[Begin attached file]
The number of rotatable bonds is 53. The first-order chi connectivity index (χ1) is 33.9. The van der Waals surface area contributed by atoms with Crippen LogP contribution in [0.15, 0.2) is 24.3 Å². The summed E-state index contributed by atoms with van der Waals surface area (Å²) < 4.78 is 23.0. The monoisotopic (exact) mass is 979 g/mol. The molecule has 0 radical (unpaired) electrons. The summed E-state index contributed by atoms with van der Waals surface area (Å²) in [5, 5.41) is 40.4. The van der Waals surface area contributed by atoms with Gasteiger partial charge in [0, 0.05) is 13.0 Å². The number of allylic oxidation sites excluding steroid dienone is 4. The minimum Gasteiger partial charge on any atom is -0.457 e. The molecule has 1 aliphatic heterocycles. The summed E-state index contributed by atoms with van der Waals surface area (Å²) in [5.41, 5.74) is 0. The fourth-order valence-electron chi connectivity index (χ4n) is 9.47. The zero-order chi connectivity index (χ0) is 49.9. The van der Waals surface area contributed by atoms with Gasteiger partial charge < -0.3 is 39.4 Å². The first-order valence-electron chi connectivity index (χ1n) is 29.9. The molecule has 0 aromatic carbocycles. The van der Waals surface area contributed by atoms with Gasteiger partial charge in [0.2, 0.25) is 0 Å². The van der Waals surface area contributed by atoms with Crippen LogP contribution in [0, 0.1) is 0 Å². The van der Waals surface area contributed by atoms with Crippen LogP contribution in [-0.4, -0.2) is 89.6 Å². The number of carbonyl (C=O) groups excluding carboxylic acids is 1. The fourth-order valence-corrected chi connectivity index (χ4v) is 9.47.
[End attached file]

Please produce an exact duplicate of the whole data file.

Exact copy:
The number of rotatable bonds is 53. The first-order chi connectivity index (χ1) is 33.9. The van der Waals surface area contributed by atoms with Crippen LogP contribution in [0.15, 0.2) is 24.3 Å². The summed E-state index contributed by atoms with van der Waals surface area (Å²) < 4.78 is 23.0. The monoisotopic (exact) mass is 979 g/mol. The molecule has 0 radical (unpaired) electrons. The summed E-state index contributed by atoms with van der Waals surface area (Å²) in [5, 5.41) is 40.4. The van der Waals surface area contributed by atoms with Gasteiger partial charge in [0, 0.05) is 13.0 Å². The number of allylic oxidation sites excluding steroid dienone is 4. The minimum Gasteiger partial charge on any atom is -0.457 e. The molecule has 1 aliphatic heterocycles. The summed E-state index contributed by atoms with van der Waals surface area (Å²) in [5.41, 5.74) is 0. The fourth-order valence-electron chi connectivity index (χ4n) is 9.47. The zero-order chi connectivity index (χ0) is 49.9. The van der Waals surface area contributed by atoms with Gasteiger partial charge < -0.3 is 39.4 Å². The first-order valence-electron chi connectivity index (χ1n) is 29.9. The molecule has 0 aromatic carbocycles. The van der Waals surface area contributed by atoms with Gasteiger partial charge in [0.2, 0.25) is 0 Å². The van der Waals surface area contributed by atoms with Crippen LogP contribution in [0, 0.1) is 0 Å². The van der Waals surface area contributed by atoms with Crippen LogP contribution in [-0.4, -0.2) is 89.6 Å². The number of carbonyl (C=O) groups excluding carboxylic acids is 1. The fourth-order valence-corrected chi connectivity index (χ4v) is 9.47.